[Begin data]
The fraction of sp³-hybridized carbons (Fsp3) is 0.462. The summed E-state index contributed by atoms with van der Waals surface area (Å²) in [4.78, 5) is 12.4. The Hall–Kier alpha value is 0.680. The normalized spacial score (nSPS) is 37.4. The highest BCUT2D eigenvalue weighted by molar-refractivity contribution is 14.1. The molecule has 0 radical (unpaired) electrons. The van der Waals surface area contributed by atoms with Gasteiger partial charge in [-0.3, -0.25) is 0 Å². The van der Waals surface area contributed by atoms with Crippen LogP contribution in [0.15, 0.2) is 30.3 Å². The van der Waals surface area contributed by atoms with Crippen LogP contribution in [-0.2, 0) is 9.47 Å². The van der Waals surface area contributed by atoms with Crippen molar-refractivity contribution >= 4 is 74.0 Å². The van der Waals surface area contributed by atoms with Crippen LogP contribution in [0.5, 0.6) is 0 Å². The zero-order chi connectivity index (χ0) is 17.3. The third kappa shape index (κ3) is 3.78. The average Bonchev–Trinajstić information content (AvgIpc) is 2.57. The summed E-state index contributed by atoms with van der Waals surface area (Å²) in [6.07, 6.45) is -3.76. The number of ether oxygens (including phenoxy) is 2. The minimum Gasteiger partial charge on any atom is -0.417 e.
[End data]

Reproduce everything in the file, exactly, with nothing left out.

The fraction of sp³-hybridized carbons (Fsp3) is 0.462. The summed E-state index contributed by atoms with van der Waals surface area (Å²) in [4.78, 5) is 12.4. The Hall–Kier alpha value is 0.680. The normalized spacial score (nSPS) is 37.4. The highest BCUT2D eigenvalue weighted by molar-refractivity contribution is 14.1. The molecule has 0 radical (unpaired) electrons. The van der Waals surface area contributed by atoms with Gasteiger partial charge in [-0.3, -0.25) is 0 Å². The van der Waals surface area contributed by atoms with Crippen LogP contribution in [0.15, 0.2) is 30.3 Å². The van der Waals surface area contributed by atoms with Crippen LogP contribution in [-0.2, 0) is 9.47 Å². The van der Waals surface area contributed by atoms with Crippen molar-refractivity contribution >= 4 is 74.0 Å². The van der Waals surface area contributed by atoms with Crippen LogP contribution in [0.5, 0.6) is 0 Å². The zero-order chi connectivity index (χ0) is 17.3. The third kappa shape index (κ3) is 3.78. The average Bonchev–Trinajstić information content (AvgIpc) is 2.57. The summed E-state index contributed by atoms with van der Waals surface area (Å²) in [6.07, 6.45) is -3.76. The number of ether oxygens (including phenoxy) is 2. The minimum Gasteiger partial charge on any atom is -0.417 e.